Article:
As their average education level, income, age and familiarity with the political process increase over time, Hispanics can be expected to enter the active electorate in far higher numbers than they have to date. Current conditions — the worst economic dislocation since the Great Depression combined with fierce controversy over an issue of central concern to Hispanics, immigration — provide the salient issues that could move Hispanics to connect deeply with one party or the other. The party that best handles those issues of high importance to Hispanics, our research strongly suggests, could be the beneficiary of a shift in turnout and partisan attachment that alters the balance of political power in America not just for the next presidential or midterm election but for decades.
Because Hispanic allegiance to both parties is weak, the question remains: What can Republicans or Democrats do to seal the Hispanic political deal?
In 1966, the U.S. population was estimated at 200 million, with only about 8.5 million individuals, or 4 percent, being of Hispanic descent. Forty years later, the population has grown by 100 million persons. Hispanic immigrants and their U.S.-born offspring accounted for 29 million of those people; an estimated 15 million children born in America to undocumented Hispanic parents during this time bring the total of eligible Hispanic voters added since 1966 to as many as 45 million.
Demographers project that the share of the population identifying as Hispanic will continue to increase for decades to come. The Hispanic population, now about 15 percent of the U.S. population, is expected to grow to as much as 25 percent of the total population by 2050. In contrast, blacks are projected to remain constant at approximately 12 percent of the population, while whites are expected to fall below 50 percent.
Despite the rapid growth of the Hispanic population, the percentage of Hispanics who vote in midterm elections is very low compared to whites and blacks. On average, about half of eligible whites vote in midterms, and just over 40 percent of eligible blacks vote in the same elections. The proportion of Hispanics who enter the voting booth reached a high of 39 percent in 1982 and has declined steadily since then to just over 30 percent in 2006. By 2006, the turnout difference between Hispanics and whites had grown to around 20 percent. The portion of Hispanics voting in 2010 — a year with significant attention around immigration — increased to around 38 percent.
These aggregate differences in turnout are clearly large enough to have meaning for election outcomes. For example, if Hispanics had voted at the same rate as whites in 1978, an additional 665,000 votes would have been cast in that election, representing approximately a 1 percent increase in the total vote. Because of the growth in the number of eligible Hispanic voters, and the decline in participation over 32 years, the Hispanic turnout deficit swelled to represent some 3.3 million votes (or about 3.5 percent of the total cast) in 2006.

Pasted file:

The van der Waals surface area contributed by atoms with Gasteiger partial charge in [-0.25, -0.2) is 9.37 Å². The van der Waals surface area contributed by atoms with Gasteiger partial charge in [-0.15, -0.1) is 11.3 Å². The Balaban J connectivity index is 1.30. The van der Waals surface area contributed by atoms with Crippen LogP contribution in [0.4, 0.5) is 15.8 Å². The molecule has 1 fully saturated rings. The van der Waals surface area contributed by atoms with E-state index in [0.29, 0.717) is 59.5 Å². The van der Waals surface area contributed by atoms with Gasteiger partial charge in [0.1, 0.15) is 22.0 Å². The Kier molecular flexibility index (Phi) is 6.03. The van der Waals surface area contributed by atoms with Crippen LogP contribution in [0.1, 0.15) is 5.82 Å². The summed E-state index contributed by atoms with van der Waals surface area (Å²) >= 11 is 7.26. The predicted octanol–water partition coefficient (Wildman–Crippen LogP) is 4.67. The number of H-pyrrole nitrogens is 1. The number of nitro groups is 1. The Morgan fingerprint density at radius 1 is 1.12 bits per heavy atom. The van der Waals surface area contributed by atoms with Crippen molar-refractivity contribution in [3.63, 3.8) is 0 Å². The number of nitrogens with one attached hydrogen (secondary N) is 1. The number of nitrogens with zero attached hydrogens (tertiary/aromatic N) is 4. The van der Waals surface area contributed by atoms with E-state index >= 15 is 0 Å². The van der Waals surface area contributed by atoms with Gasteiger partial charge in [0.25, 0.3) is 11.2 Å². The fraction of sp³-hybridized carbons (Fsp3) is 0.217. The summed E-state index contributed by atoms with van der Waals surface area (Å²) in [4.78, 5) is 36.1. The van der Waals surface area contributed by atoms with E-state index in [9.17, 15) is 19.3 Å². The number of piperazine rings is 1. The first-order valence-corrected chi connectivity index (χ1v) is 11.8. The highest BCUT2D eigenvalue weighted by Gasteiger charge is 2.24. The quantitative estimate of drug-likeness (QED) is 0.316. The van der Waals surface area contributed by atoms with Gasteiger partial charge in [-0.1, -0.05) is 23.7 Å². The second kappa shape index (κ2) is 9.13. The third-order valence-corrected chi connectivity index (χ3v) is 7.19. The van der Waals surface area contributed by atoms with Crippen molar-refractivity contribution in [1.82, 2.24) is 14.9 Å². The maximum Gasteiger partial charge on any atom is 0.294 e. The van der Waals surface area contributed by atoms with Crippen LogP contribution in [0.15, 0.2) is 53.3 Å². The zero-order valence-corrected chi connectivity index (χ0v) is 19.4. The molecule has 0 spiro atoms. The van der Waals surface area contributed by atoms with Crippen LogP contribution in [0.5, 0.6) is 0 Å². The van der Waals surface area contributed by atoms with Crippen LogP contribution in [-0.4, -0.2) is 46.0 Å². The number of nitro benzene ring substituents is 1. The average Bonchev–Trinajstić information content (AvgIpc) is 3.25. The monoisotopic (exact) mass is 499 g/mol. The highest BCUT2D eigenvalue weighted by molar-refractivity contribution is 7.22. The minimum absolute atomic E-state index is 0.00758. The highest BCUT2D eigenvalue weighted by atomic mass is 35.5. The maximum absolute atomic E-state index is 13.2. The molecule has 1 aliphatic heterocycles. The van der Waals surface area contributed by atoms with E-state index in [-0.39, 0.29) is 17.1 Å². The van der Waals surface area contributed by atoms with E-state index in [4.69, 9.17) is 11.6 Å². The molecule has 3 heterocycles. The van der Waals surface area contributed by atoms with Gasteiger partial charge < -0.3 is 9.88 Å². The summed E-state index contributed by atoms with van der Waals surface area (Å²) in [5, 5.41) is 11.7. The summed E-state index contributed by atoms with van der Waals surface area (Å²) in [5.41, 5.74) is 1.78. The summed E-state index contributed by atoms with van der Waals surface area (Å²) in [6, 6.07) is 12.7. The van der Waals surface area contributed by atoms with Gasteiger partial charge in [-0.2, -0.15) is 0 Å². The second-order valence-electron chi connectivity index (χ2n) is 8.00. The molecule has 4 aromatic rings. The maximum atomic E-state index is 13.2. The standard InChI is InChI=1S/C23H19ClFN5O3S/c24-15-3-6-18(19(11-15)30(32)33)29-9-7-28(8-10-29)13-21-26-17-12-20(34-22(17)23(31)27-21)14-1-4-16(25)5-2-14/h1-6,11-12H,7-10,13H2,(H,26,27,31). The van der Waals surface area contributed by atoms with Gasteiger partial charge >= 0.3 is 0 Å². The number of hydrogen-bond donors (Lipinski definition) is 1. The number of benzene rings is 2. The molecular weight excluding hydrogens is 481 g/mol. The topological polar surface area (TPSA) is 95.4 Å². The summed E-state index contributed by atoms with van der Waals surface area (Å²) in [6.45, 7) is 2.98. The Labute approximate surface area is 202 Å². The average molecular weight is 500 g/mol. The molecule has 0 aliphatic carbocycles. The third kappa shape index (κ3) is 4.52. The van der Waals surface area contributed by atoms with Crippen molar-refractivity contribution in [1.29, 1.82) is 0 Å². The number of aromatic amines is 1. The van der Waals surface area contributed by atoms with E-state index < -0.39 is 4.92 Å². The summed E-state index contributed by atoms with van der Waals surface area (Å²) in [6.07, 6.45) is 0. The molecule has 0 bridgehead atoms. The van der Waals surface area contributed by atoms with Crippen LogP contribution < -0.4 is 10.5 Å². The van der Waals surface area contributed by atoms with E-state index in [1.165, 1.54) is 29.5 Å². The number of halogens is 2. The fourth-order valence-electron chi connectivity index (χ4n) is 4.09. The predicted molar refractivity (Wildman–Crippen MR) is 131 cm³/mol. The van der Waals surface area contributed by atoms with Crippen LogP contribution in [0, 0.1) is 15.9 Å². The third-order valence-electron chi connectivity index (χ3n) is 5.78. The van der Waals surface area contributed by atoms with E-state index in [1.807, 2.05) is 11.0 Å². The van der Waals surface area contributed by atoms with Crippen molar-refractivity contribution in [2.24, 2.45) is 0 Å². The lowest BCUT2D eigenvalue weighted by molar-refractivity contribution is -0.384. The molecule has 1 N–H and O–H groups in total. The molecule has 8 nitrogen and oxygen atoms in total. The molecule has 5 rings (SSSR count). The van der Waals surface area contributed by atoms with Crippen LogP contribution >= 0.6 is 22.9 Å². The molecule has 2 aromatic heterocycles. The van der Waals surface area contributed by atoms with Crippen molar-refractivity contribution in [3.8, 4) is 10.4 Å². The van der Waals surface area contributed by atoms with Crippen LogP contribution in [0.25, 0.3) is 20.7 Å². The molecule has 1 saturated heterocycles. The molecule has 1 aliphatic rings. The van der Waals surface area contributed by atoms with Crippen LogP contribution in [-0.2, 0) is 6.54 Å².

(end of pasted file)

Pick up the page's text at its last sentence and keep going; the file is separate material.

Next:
Many an election is decided by less than 3 percentage points.
Of course, Hispanics as a group are different from whites and blacks in more ways than just ethnicity. A variety of research shows that Hispanic immigrants and their descendants tend to be younger and less educated, to face language barriers and, often, to possess fewer resources that facilitate participation in U.S. politics. Such individual characteristics have repeatedly been shown to have powerful effects on voting. But the specific question remained: If Hispanics had the same demographic characteristics as whites and blacks, would their turnout rate increase?
Using individual-level data from our dataset, we found that Hispanics turned out at similar rates to whites and blacks once we accounted for demographic differences between the groups that are known to affect turnout (that is, age, gender, work status, education). In six of the eight midterm elections in our study, the rates of turnout for Hispanics and whites were not statistically different, once the demographic differences were accounted for. Only in 1982 did Hispanics vote at lower rates than whites, and in 1994, Hispanics voted at higher rates than whites once other demographic differences were analyzed.
These results suggest that much of the explanation for the lower aggregate rates of turnout for Hispanics compared to whites and blacks is not related to being Hispanic but rather to Hispanics being younger and having less education on average than whites or blacks.
In the aggregate, Democrats maintained about a 20 to 25 percent advantage in party identification among Hispanics in midterm elections between 1978 and 2010. This gap would appear to provide a clear mobilization advantage for Democratic candidates, akin to what is seen among blacks.